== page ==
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How Card Counting Started
The bible for Blackjack card counting is "Beat the Dealer," written in 1962 by Dr. Edward Thorp. Some of what he depended on for his counts, though, doesn't work now, like the fact that dealers used to deal all the cards in a deck.
Even before Thorp, though, people like Joe Bernstein and Jess Marcum did card counting. Also, five years before Thorp published his book, "The Four Horsemen"- James McDermott, Herbert Maisel, Wilbert Canteny, and Roger Baldwin- used math, although it was just simple calculations, for their strategy.
Card counting first became the subject of a book in the '70s, one written by Ken Uston and called "Big Player Team." He talked about his time on Al Francesco's team of card counters. Uston got to be very famous eventually by writing other books and appearing on TV.
In addition to Al Francesco and Ken Uston, several others started card counting teams, including Tommy Hyland. "Bringing Down the House," written by Ben Mezrich, talks about the MIT Blackjack Team, probably the most famous card counting squad.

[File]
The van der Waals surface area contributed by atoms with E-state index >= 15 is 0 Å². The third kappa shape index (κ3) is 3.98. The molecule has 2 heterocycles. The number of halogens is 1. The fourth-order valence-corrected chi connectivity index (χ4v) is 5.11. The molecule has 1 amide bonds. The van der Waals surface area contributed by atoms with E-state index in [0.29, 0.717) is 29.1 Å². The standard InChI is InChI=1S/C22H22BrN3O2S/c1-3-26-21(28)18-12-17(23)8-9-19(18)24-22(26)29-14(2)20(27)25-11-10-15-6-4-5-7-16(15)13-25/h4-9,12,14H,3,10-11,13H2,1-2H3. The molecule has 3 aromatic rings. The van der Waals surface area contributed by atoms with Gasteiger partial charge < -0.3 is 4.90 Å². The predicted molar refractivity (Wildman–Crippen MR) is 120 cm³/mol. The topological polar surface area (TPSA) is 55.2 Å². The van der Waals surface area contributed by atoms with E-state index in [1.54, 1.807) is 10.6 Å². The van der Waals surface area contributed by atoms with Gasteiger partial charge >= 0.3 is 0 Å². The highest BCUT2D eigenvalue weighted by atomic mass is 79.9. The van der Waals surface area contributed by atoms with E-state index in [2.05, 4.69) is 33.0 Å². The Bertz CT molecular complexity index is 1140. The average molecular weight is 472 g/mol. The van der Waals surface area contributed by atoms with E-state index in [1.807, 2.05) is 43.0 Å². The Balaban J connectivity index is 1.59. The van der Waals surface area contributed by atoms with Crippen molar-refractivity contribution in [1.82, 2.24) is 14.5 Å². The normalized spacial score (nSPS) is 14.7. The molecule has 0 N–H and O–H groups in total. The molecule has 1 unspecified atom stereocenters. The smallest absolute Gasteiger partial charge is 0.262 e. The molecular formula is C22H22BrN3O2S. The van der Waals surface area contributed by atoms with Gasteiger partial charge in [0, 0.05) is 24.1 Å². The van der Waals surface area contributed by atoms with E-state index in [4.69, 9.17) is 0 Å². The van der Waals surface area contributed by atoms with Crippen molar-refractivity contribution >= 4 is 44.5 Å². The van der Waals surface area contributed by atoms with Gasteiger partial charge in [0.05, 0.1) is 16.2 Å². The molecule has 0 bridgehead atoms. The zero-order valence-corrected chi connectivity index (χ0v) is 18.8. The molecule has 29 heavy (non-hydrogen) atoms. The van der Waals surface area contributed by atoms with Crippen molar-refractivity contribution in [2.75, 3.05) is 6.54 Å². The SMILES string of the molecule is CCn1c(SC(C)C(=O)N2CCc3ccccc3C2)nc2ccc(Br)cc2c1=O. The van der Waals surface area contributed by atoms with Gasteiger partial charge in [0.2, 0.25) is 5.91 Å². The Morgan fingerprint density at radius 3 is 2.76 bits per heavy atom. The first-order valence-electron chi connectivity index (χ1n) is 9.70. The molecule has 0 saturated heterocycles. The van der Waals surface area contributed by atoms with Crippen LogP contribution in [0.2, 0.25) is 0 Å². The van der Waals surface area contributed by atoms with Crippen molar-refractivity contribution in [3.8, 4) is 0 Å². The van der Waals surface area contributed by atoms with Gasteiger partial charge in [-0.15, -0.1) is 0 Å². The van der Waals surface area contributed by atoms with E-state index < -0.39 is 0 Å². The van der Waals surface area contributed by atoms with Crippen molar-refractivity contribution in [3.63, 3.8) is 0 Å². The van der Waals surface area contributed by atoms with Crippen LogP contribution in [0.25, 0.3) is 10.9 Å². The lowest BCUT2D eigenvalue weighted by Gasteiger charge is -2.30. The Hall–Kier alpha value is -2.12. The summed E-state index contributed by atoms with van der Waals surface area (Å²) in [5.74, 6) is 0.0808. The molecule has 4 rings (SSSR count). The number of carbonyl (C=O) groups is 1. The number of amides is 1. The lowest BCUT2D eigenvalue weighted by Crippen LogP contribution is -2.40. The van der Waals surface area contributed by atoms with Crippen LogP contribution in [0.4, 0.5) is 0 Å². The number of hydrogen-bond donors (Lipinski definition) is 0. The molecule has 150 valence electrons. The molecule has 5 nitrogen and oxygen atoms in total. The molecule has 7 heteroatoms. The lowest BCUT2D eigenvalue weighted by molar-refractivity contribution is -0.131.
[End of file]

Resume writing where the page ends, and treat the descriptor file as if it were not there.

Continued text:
Card counting continues even today, despite various measures that casinos around the world have taken to stop it.
How it Works
Card counting is an art, but it isn't as involved mathematically as most people seem to think. Card counters give values to each card to keep track. The Hi Lo system, Stanford Wong and Julian Braun's form, gives cards 2 to 6 a value of +1, 7 to 9 a zero, and 10 to ace a -1. The counter sees one of these cards and adds or subtracts, based on its value. It's a basic system, but very accurate.
Positive counts mean an increased bet; high cards are in the deck. Negative ones mean a lower one. Getting a natural is less likely when the higher cards are not in the deck.
Whatever system you use, you should be able to apply it to a deck of 52 cards and come up with a total value of zero. If you do, you have what is called a "balanced" system. Otherwise, throw it out.
Some more advanced card counting techniques assign values of +2 and -2 to certain cards. However, it really depends on the player as to whether card counting even works. Some find it distracting. If you think it might work for you, experiment and find out what kind of system works best. It may be also used at online blackjack.